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A return to calm, but not to normal

Picture of François Christen

François Christen

Chief Economist

The Federal Reserve’s bold action helped contain the regional banking crisis, but not to cure it.

Original article published on agefi.com

The tumultuous month of March ended with a precarious return to calm, with equities and risky debt rallying and government bonds under pressure. In the US, the 10-year T-Note yield climbed back to around 3.5%. The yield on the 2-year T-Note has risen back above 4%, but remains far from the 5% levels seen before the collapse of Silicon Valley Bank, which suddenly called into question the Federal Reserve’s roadmap.
Despite an episode of tension in February, dollar yields declined over the quarter as a whole, allowing investors to reap gains ranging from 3% for US Treasuries to 4% for Investment Grade corporate bonds. The High Yield segment also posted a total return of around 3%. The decline in yields and the partial reversal of the Fed’s stance due to the instability of the financial system have been beneficial for growth assets such as technology stocks and crypto-currencies.

In the background of the instability of the banking system, activity is showing signs of slowing down. Personal spending rose modestly in February after soaring in January. The increase in the so-called PCE price index (0.3% monthly, 5% year-on-year; 0.3% and 4.6% respectively excluding energy and food) remains above the 2% target, but continues to fall. Ahead of Friday’s employment report, the reduced level of initial jobless claims still reflects a tight labor market. The decline in the ISM manufacturing PMI from 47.7 in February to 46.3 in March reflects a significant deterioration in business conditions that could lead to a recession before the end of the year.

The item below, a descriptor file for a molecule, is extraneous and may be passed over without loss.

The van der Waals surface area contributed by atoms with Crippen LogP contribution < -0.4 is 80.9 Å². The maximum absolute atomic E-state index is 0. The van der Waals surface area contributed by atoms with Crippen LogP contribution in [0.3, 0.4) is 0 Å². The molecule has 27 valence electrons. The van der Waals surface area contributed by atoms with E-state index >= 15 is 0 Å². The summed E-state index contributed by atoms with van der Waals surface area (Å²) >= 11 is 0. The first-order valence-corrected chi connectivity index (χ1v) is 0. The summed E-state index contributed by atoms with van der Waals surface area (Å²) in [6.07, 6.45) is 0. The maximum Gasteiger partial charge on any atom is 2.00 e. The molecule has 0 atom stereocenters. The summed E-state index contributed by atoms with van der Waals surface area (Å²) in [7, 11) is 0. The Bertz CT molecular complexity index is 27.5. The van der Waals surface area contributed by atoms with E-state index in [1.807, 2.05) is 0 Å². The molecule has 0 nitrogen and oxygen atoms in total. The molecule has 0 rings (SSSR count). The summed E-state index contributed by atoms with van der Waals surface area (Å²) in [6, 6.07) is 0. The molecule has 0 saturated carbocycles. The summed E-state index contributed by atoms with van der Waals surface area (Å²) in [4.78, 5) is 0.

Various money and banking statistics show that regional banks in the US are facing massive withdrawals in favor of money market funds and larger institutions which, fortunately, continue to be trusted. These withdrawals require recourse to the new Bank Term Funding Pprogram set up by the Federal Reserve after the collapse of SVB. In short, the US banking system is still on life support and severely affected by the rise in interest rates.

In Europe, the euro yield curve has risen again in a calmer environment for European banks. In hindsight, it seems that the stress episode triggered by the surge in Deutsche Bank’s CDS was a false alarm in a shallow market that is not immune to manipulation attempts. The economic news is still mixed. The erosion of the EU economic sentiment index, down 0.3 points to 97.4, is hardly significant. Unchanged at 6.6%, the eurozone unemployment rate remains at its lowest level since the launch of the common currency.

The preliminary inflation estimate shows a sharp decline in annual inflation from 8.5% in February to 6.9% in March. While welcome, this decline is misleading, as it is mainly the result of a very favorable base effect from energy prices, which had risen at the start of the war in Ukraine. Core inflation and month-on-month increase in March were far from satisfactory, suggesting that the ECB will raise its key interest rates again on 4 May. However, the circumstances may lead the Governors to settle for 0.25% hikes until there are convincing signs of disinflation which should materialize in the second half of 2023.

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